In Houston, Texas on the I-45 access road and North Main outside Historic Hollywood Cemetery is a roadside marker dedicated to Mollie Arline Kirkland Bailey who has to be one of the most colorful Texas women who ever lived.
Mollie Bailey was the daughter of William and Mary Kirkland of Alabama, and was born on a plantation there. Her actual date of birth is unknown, but is thought to between about 1841 and 1844. Against her parents’ wishes, she and James Augustus Bailey were married in 1858 and Mollie was told by her parents never to return to the plantation. The son of a circus owner and grand master of the family circus company, “Gus” Bailey formed the Bailey Family Troupe with Mollie, Gus’ brother Alfred, and Mollie’s sister Fanny, making a circuit through the south until the outbreak of the Civil War. Gus and Alfred Bailey joined the Confederate Army in 1861, enlisting in Hood’s Texas Brigade. Gus led the regimental band, and in an unusual turn of events, Mollie traveled with them as a nurse and as a member of Hood’s minstrels, entertaining the troops. At the same time, she is known to have crossed into Union territory to carry medicine (in her hair) and messages in support of the Confederate troops. She also served as a scout when not entertaining or serving in other capacities.
Husband Gus, it is claimed, wrote words to familiar folk song “The Old Gray Mare” for Mollie. The lyrics we now know, “She ain’t what she used to be…” were apparently not part of the original lyrics that were based on the tale of a horse which almost died after eating green corn but revived when given medicine. Following the end of the war, Gus and Mollie Bailey and their children continued to travel as entertainers. In 1879 they bought a small circus and moved to Texas. Billed as “A Texas Show for Texas People,” it became the Mollie A. Bailey Show following Gus’ retirement, having headquarters in Dallas, Houston and Blum in the Hill Country.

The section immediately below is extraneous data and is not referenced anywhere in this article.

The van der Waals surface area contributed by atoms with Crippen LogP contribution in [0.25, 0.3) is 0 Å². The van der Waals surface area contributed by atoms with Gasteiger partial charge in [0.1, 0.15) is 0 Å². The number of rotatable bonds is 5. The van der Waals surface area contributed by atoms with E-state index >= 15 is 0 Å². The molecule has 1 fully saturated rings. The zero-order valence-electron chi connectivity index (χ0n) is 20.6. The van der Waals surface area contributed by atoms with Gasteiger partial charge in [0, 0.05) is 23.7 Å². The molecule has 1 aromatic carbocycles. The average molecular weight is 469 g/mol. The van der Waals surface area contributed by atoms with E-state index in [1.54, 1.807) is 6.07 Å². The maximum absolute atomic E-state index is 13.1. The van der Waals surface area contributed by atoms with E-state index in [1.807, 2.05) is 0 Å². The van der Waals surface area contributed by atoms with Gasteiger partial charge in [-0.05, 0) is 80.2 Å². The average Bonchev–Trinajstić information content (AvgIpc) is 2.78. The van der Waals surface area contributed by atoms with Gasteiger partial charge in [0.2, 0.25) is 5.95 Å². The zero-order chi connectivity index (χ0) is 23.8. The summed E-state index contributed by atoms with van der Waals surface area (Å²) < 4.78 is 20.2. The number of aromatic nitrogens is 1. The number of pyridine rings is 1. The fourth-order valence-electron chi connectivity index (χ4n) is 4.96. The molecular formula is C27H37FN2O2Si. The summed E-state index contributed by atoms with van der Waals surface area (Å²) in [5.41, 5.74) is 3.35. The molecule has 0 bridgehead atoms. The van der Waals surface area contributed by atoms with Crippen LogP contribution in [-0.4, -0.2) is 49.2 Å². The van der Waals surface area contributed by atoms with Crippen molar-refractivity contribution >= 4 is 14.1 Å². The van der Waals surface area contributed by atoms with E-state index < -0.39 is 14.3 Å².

The circus had become a welcome addition to the Texas scene, as far back as the earliest days of Texas independence, although it was commonplace by then in other parts of the country. As early as 1850, John Robinson’s Great Southern Show made its first appearance in the Lone Star State, and attendees often traveled by wagon, horseback, or by foot to see the performances. Later groups included the Ortonn and Olders Circus and the United States Circus owned by Haight and Chambers.
At its peak, the Bailey Circus included camels and elephants, added in 1902. They traveled in as many as 31 wagons before rail cars were added in 1906. Mollie had purchased a very fine Pullman combination to transport the people, animals and apparatus. The company endured good times and bad times, even surviving a tornado in Lamesa, Texas in 1907. The Bailey Circus was generally quite active in Texas but also traveled throughout the south. At one point it owned as many as 100 lots in Texas towns that were used for the annual appearances and allowed the communities to use them for camp meetings, ball games and the like when the circus was not in town. The troupe eventually added motion pictures to the traveling attractions. Confederate and Union veterans were allowed free attendance, and others who were unable to buy tickets were given passes to the shows.
After Gus’ death in 1896, Mollie (often referred to as Aunt Mollie) continued to operate the circus, a popular annual event in many towns. She was known as the “Circus Queen of the Southwest.” In 1906 Mollie married A. H. “Blackie” Hardesty, a circus employee, but continued to use her former name. She personally ran the circus until around 1914-1917. After falling and breaking her hip a few months before, Mollie died at St. Joseph’s Infirmary in Houston on October 2, 1918 at the age of 79.
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